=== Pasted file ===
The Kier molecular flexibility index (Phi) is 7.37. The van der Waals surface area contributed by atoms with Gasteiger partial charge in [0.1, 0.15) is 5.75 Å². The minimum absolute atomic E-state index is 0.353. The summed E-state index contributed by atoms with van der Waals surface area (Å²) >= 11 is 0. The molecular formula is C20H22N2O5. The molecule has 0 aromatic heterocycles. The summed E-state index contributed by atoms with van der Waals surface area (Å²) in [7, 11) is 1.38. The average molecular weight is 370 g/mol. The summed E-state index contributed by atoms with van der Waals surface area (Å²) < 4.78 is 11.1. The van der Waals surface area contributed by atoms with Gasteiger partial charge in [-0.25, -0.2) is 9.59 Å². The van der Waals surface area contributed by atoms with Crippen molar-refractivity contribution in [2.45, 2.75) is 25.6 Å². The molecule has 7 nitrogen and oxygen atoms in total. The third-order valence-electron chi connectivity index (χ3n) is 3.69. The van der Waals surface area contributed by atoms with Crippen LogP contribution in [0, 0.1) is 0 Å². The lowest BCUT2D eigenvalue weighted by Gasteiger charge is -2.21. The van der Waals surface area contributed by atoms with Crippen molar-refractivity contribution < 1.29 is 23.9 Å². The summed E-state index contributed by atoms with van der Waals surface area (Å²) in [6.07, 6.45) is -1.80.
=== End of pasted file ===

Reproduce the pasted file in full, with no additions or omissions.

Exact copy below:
The Kier molecular flexibility index (Phi) is 7.37. The van der Waals surface area contributed by atoms with Gasteiger partial charge in [0.1, 0.15) is 5.75 Å². The minimum absolute atomic E-state index is 0.353. The summed E-state index contributed by atoms with van der Waals surface area (Å²) >= 11 is 0. The molecular formula is C20H22N2O5. The molecule has 0 aromatic heterocycles. The summed E-state index contributed by atoms with van der Waals surface area (Å²) in [7, 11) is 1.38. The average molecular weight is 370 g/mol. The summed E-state index contributed by atoms with van der Waals surface area (Å²) < 4.78 is 11.1. The van der Waals surface area contributed by atoms with Gasteiger partial charge in [-0.25, -0.2) is 9.59 Å². The van der Waals surface area contributed by atoms with Crippen molar-refractivity contribution in [2.45, 2.75) is 25.6 Å². The molecule has 7 nitrogen and oxygen atoms in total. The third-order valence-electron chi connectivity index (χ3n) is 3.69. The van der Waals surface area contributed by atoms with Crippen LogP contribution in [0, 0.1) is 0 Å². The lowest BCUT2D eigenvalue weighted by Gasteiger charge is -2.21. The van der Waals surface area contributed by atoms with Crippen molar-refractivity contribution < 1.29 is 23.9 Å². The summed E-state index contributed by atoms with van der Waals surface area (Å²) in [6.07, 6.45) is -1.80.